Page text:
First of all, volunteering always gives me an appreciation of races. It reminds me that when I race people don't need to be there supporting you, they could all be in bed, not dressed up like a pirate (James Stout picture below).
This was the first year in three that I wasn't running. Luckily I opted not to run with the current sad state of my ankle. Jamie has been working hard for the last four months building up her miles and I think she is making that switch from running hurts to I look forward to running. I know it took me a long time to get to that place but once you do; it's amazing.
Brooke has never run in a race before but she was both a swimmer and played water polo at San Diego State like Jamie. In the months leading up to the race she kept telling Jamie and I how much she would have to walk. Let's put it this way though, she swam her senior year with a 90% shoulder tear, she can suffer, we knew there wouldn't be much walking.
In private conversations Jamie and I talked about how Brooke would really "get it" after racing. Until a person has done a race, one can't really explain how it is so much different than a training run. It's too hard to share the feelings at a start line until you have been there yourself. It can't be compared to competing in college because it's open to anyone and it's much more of a shared competition rather than a fight to the death. You share the experience with other people that have jobs, a life, stress, problems; all the things bring the racers together are beautiful. It's hard to explain but all I know is that I love athletics.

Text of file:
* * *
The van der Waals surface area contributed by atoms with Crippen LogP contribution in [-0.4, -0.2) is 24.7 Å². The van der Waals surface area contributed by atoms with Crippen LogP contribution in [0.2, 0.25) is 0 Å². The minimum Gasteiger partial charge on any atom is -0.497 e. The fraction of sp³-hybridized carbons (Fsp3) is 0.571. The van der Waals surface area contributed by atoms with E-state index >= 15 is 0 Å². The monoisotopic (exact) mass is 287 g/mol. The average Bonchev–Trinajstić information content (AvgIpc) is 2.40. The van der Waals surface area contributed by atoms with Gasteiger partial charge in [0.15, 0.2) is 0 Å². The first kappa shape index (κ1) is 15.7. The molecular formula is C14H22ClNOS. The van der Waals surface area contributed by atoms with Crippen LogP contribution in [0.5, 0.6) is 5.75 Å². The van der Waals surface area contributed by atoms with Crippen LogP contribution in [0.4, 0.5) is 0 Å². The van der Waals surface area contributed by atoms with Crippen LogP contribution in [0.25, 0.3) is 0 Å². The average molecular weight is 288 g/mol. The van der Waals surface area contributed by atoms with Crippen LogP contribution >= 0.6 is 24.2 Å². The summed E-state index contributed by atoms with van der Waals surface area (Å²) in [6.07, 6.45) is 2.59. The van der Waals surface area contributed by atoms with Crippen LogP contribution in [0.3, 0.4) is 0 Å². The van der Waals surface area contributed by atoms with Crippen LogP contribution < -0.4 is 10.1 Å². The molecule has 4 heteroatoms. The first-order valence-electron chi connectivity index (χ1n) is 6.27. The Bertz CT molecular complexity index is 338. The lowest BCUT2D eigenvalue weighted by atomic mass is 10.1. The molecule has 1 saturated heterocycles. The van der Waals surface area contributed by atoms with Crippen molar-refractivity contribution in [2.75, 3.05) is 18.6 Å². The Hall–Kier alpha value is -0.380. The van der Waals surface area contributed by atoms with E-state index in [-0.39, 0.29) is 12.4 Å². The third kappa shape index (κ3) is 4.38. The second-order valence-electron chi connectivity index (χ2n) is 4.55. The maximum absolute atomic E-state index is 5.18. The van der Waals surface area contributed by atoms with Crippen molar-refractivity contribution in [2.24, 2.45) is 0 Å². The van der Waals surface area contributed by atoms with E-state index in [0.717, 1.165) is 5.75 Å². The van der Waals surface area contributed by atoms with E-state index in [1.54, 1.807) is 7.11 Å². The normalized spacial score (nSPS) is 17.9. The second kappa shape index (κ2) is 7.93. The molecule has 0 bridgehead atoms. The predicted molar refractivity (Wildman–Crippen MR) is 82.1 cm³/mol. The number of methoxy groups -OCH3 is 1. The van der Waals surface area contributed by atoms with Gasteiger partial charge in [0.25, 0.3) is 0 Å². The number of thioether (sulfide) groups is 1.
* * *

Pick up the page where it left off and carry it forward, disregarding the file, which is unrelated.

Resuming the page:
Jamie ended up with a PR'ed in the race. She only has better times to come. She pushed through the last two miles not feeling well and a heart rate through the roof (literally, in the high 190's... you read that correctly, 190's!).
Brooke, as we guessed, hardly walked despite as she puts it "having no idea what [she's] doing and hardly trained". By Sunday night she was already texting me other races to do.
More importantly Brooke and Jamie raised close to $500 for Insulindependence, which will help support the Junior Captains program. They both went above and beyond themselves to support others while racing. If only everyone of the 8,000 people racing did that.
As I said; I love athletics. I can't even put it into words what that totally means. Few things give me as much satisfaction as riding my bike or the feeling after a long run. A race even brings greater joy. Not only the race but being in that atmosphere and talking about it after, the idea itself is almost as great as a workout or race.
Brooke taking up he challenge to run her first race means I have another person to share that experience with. She has a lot of guts to pound it out like that.
I couldn't be prouder of Jamie and Brooke.